May this intelligent animal always have a place. We need to better understand bears.
Last weekend was the third annual Black Bear Festival in Plymouth, NC. I have missed the previous ones due to trips to Yellowstone, but I finally managed to visit this year. I was curious how the festival was organized and what messages might be going out to the public about one of my favorite mammal species. My old workplace, the NC Museum of Natural Sciences, had been asked to provide guided tours of nearby Pocosin Lakes National Wildlife Refuge. Luckily, I was able to join as a volunteer guide for the tours on Saturday – three 3-hours tours starting at 5:30 a.m., 1:45 p.m., and 6 p.m. A full day! Between tours on Saturday we visited some of the festivities that ranged from the usual festival goofiness to interesting information about local wildlife.
The tours themselves turned out to be a great learning experience for all involved. During the three tours on Saturday we had 34 bear sightings, only a few of which were the same bear on different tours. I didn’t take many photos during the tours, but highlights included 3 cubs of the year in a tree, and, on a later tour, an adult lounging in a tree.
Sunday morning, I decided to head over to the refuge by myself and then head home early. I spent a few hours cruising the roads looking for bears and whatever else the refuge might offer, and I was not disappointed. I ended the day with 14 bear sightings for a personal total of 48 for the two days I was down there. The 7 tours by the museum over the three festival days yielded an impressive 71 bear sightings, including several very close to the bus.
Below are some of the highlights of my time on the refuge:
I was photographing a king rail (more on that in a later post) along a canal bank. A truck pulled up and stopped next to me to see what I was seeing. When they realized it was “just a bird”, they drove off. I glanced at their truck as they drove away. When I turned back to the rail, this huge bear had popped over the canal bank less than 30 feet away and was looking at me. The people in the truck never saw it.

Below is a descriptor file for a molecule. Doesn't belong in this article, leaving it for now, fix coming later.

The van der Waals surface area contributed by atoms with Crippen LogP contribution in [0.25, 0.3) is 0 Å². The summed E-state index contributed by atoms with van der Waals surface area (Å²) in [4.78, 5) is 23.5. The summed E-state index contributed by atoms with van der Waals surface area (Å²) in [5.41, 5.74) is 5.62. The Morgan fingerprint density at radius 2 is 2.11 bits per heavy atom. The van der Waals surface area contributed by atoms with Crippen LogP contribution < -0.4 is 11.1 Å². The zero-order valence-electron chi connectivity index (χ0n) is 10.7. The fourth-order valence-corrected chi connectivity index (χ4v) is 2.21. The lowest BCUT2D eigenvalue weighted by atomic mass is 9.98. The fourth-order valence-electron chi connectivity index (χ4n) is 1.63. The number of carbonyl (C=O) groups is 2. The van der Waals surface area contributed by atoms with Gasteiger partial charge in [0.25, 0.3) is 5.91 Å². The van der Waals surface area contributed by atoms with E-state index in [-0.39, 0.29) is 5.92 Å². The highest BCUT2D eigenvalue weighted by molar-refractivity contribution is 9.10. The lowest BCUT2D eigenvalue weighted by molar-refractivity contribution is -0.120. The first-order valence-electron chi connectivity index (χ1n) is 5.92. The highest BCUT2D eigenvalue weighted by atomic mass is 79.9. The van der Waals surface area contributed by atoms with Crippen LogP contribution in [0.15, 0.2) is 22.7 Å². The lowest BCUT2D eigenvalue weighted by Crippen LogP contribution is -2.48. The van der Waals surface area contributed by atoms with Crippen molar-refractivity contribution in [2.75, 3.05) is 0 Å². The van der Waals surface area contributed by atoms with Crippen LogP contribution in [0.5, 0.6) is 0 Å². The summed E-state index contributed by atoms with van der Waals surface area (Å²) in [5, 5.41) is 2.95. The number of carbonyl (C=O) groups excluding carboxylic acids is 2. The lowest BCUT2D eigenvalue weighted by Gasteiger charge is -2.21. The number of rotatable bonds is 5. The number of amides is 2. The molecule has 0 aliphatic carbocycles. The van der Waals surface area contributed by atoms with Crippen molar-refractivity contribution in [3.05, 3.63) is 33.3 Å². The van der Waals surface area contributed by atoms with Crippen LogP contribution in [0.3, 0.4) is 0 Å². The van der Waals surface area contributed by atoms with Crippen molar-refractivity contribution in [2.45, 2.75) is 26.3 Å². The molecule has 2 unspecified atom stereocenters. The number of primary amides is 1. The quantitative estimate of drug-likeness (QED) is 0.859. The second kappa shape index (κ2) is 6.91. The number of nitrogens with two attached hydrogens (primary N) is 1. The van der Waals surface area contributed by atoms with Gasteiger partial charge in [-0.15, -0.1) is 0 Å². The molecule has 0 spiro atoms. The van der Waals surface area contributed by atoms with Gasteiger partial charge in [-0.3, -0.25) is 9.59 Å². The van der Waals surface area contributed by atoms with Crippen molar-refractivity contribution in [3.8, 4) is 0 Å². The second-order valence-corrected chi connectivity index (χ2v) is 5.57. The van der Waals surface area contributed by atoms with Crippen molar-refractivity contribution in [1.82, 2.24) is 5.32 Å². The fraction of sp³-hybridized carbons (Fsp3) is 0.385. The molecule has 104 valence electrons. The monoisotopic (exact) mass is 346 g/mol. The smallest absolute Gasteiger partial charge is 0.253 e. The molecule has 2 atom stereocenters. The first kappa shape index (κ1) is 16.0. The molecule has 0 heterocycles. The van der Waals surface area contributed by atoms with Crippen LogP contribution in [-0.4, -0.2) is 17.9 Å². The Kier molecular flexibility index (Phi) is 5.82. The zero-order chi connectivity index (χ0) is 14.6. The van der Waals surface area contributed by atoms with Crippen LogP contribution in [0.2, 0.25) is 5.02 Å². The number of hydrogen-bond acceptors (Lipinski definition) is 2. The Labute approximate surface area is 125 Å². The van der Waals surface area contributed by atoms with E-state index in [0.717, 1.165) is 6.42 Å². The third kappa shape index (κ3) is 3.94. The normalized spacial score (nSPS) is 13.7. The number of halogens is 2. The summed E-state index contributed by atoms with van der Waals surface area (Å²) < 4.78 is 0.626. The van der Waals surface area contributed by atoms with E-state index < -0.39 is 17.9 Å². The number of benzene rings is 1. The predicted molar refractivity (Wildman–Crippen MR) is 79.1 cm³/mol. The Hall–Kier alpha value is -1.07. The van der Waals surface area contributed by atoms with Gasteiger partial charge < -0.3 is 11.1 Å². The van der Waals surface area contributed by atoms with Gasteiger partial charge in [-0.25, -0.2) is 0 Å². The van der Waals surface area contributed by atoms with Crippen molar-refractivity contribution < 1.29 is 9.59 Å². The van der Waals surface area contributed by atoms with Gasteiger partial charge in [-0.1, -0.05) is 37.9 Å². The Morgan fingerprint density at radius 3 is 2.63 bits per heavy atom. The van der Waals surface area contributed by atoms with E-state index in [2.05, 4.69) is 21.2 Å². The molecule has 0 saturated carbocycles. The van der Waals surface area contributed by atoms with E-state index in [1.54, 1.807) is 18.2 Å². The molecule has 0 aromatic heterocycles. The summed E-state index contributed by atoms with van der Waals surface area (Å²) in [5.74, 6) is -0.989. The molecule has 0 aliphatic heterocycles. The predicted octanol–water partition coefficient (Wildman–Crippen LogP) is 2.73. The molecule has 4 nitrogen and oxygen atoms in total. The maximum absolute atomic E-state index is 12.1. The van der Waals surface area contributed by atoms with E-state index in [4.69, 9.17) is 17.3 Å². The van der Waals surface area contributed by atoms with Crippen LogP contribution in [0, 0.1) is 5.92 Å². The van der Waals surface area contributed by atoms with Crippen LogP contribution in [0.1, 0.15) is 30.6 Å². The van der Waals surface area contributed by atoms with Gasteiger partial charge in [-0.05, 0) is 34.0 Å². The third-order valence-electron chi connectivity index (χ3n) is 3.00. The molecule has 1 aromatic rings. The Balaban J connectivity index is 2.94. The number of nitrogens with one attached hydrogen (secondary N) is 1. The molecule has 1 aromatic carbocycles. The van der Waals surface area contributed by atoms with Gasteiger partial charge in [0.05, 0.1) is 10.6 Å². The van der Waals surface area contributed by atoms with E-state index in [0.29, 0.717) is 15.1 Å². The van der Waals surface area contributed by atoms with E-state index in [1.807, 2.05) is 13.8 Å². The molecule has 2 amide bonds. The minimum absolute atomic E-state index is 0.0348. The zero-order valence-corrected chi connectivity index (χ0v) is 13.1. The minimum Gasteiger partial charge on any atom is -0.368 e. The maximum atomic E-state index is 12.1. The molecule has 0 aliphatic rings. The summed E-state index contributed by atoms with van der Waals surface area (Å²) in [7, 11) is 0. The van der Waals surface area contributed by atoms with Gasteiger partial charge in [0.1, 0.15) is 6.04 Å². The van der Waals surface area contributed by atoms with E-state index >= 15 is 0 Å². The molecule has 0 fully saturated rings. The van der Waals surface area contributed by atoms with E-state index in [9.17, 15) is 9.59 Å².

I quickly switched lenses and managed a few photos of the “surprise bear” before it lumbered off.
This is the largest number of “lost swans” I have ever seen on the refuge after the migration season. Would love to know their story of why they are still here.
My last bear of the day was a small guy feeding along the roadside. It had a slight limp caused by a crooked left hind leg. I sat in the car and watched this bear for about 30 minutes as it grazed on vegetation and pulled at a few downed logs looking for a snack. It didn’t seem too hampered by its limp. I saw a couple of other bears on this trip with leg injuries – my sunrise bear had what looked like a swollen knee (see photo early in post); I saw another large male that had probably been in a fight with another male for breeding rights and had a severe limp and gash on a hind leg. But most of the bears we saw looked quite healthy. It is always a treat to be able to watch wildlife doing what they do – living their lives, feeding, resting in the shade high up in a tree, cooling off in a canal to beat the heat, or caring for their young. I think this is the real value of the festival, giving people a chance to see wild bears as beautiful creatures that have lives and struggles in some ways not all that different from ours. I hope it helps us all learn to share our habitats with these magnificent animals. And, once again, the Pungo Unit has proven itself to be one of the best places I know to share the magic of wildlife with others. I look forward to my next visit.